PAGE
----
But, being in my head all of the time is the true culprit here.  I can’t just put my head down and barrel through this like I once believed.  I have to speak, because that’s my therapy. I decided to share these feelings because I’ve prided this blog, and really all of BBE on being honest.  On saying those things that others may be thinking but may not feel they have the right or even the platform to say.  This is no different.

Pregnancy depression and anxiety is a REAL thing.  It actually affects about 6% of all pregnant women and is sometimes more common in women who have experienced infertility.  After the emotional highs and lows of infertility, we’re so used to safeguarding ourselves from the worst, that we can sometimes have a hard time adjusting.  Feelings of isolation and not fitting into the “naturally” pregnant world, or belonging in our infertility circles anymore can become overwhelming.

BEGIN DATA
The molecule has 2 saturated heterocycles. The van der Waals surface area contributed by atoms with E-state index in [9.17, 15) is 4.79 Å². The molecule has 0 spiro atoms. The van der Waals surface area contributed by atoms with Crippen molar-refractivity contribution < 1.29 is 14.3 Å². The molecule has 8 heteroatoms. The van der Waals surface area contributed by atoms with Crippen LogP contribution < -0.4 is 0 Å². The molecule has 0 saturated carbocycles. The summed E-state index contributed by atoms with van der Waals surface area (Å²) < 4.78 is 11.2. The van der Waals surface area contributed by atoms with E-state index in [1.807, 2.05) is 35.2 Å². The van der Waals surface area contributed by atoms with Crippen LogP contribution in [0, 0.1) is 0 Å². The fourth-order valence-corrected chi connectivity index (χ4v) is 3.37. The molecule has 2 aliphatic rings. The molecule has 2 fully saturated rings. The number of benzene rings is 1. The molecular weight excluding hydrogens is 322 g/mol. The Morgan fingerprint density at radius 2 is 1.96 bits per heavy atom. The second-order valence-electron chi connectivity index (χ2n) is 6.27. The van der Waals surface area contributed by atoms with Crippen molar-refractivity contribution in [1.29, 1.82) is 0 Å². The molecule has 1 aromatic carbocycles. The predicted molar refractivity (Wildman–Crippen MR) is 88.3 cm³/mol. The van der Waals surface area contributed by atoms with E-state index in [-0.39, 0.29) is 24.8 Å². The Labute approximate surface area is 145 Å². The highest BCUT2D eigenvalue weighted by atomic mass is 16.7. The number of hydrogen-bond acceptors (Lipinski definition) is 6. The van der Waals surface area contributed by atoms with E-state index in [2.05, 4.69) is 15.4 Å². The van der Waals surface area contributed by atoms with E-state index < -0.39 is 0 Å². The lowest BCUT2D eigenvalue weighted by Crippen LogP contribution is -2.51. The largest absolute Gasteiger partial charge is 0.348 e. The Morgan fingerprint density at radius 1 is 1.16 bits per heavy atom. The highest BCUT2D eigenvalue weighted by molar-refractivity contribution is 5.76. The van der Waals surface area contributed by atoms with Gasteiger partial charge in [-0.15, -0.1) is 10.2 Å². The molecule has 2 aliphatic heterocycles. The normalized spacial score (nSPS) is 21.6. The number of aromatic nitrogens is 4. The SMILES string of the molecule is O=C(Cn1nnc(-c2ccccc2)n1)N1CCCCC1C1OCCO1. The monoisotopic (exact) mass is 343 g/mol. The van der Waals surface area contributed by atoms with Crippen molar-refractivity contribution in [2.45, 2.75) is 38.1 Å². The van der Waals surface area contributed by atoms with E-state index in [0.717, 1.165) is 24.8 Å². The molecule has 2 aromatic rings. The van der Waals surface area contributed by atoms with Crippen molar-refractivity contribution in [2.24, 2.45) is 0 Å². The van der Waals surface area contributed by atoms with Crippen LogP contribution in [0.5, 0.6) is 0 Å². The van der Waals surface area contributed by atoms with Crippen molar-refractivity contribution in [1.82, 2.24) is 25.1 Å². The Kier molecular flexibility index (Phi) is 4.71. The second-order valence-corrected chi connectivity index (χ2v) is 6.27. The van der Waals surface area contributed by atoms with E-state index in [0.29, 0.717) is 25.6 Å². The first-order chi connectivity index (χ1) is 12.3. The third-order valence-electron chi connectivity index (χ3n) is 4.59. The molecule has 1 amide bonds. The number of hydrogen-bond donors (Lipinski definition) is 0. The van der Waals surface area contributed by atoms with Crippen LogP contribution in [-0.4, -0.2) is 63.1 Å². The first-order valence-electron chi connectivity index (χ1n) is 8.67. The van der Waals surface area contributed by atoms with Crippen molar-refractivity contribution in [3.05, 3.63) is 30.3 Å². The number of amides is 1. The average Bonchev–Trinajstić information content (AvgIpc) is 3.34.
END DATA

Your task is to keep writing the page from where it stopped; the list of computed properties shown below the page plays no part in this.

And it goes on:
If you’re like me, and fighting off sadness, I want you to know you’re not alone.  Your feelings are valid, no matter how off-putting they may be.  They don’t take away from how amazing of a parent you’re going to be, or how wonderful of a parent you already are. Wherever you are on this journey, I’m rooting for you, and I’m praying for all of us!

I am so very grateful to God that I’m here now.  That I’ve seen the heartbeat and heard it with my own ears.  That something we’ve waited for so long, is finally within our own reach, just a few months away! Sometimes I’m so excited I could literally run down the street like a crazy person, because June can’t get here fast enough.